Concept of savings
Through experience, we develop a rich repertoire of movements tailored for different environments and situations. This ability requires the capacity to learn new motor patterns and form memories of them that can be quickly called on when re-experiencing the same situation.
Savings, or faster relearning after initial learning, demonstrates humans' remarkable ability to retain learned movements amid changing environments.
Roemmich, R. T., & Bastian, A. J. (2015). Two ways to save a newly learned motor pattern. Journal of Neurophysiology, 113(10), 3519–3530. http://doi.org/10.1152/jn.00965.2014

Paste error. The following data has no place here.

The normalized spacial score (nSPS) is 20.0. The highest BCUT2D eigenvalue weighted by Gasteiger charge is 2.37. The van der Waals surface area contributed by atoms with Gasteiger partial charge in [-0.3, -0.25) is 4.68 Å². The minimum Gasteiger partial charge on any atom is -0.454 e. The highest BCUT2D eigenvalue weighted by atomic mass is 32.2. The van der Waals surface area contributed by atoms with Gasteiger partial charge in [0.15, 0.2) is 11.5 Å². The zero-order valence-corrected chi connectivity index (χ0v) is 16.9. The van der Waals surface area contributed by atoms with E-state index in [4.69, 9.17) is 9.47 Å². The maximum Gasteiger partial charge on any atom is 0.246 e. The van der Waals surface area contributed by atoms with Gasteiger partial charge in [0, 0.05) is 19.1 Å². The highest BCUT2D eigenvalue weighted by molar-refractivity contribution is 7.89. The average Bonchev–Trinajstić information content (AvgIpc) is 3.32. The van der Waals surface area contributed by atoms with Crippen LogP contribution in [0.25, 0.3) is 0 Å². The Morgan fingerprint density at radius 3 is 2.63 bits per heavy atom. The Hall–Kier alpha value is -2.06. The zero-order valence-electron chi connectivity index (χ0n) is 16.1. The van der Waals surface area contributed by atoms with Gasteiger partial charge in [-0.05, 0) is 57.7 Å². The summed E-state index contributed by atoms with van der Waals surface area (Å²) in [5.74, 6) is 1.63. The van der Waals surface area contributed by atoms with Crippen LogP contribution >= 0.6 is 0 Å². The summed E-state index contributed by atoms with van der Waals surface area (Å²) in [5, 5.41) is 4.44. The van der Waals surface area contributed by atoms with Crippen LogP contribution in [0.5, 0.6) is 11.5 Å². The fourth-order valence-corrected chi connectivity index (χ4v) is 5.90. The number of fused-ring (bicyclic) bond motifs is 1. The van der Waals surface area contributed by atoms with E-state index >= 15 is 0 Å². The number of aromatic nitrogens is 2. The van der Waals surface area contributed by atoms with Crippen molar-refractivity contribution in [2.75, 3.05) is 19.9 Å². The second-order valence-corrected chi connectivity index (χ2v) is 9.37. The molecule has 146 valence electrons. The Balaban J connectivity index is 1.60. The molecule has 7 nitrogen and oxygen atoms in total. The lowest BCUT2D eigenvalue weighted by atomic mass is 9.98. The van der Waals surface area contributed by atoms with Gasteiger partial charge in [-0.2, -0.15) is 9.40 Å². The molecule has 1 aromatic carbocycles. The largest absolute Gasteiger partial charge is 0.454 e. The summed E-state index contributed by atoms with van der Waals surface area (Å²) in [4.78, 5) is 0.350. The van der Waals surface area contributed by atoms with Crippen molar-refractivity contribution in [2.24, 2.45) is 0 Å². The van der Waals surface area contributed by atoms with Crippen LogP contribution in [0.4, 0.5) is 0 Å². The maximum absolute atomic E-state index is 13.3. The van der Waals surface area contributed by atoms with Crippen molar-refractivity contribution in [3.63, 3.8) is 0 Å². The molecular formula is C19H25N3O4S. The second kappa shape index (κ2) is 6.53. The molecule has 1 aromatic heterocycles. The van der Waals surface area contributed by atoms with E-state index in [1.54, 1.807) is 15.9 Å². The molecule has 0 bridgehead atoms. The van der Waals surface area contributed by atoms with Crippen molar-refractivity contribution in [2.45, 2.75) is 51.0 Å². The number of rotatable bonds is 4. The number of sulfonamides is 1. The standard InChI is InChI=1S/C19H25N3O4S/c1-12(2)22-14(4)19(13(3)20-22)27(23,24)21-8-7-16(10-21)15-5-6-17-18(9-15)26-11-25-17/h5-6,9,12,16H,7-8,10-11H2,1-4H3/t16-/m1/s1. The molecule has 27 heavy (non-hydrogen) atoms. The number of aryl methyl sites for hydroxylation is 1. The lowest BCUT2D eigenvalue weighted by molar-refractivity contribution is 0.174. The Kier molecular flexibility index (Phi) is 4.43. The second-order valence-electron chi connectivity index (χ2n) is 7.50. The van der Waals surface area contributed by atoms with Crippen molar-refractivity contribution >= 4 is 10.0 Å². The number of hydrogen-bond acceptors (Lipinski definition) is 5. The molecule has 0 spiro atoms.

Savings, or faster relearning after initial learning, demonstrates humans' remarkable ability to retain learned movements amid changing environments. This is important within the context of locomotion, as the ability of the nervous system to “remember” how to walk in specific environments enables us to navigate changing terrains and progressively improve gait patterns with rehabilitation. Here, we used a split-belt treadmill to study precisely how people save newly learned walking patterns. In Experiment 1, we investigated savings by systematically varying the learning and unlearning environments. Savings was predominantly influenced by 1) previous exposure to similar abrupt changes in the environment and 2) the amount of exposure to the new environment. Relearning was fastest when these two factors coincided, and we did not observe savings after the environment was introduced gradually during initial learning. In Experiment 2, we then studied whether people store explicit information about different walking environments that mirrors savings of a new walking pattern. Like savings, we found that previous exposure to abrupt changes in the environment also drove the ability to recall a previously experienced walking environment accurately. Crucially, the information recalled was extrinsic information about the learning environment (i.e., treadmill speeds) and not intrinsic information about the walking pattern itself. We conclude that simply learning a new walking pattern is not enough for long-term savings; rather, savings of a learned walking pattern involves recall of the environment or extended training at the learned state.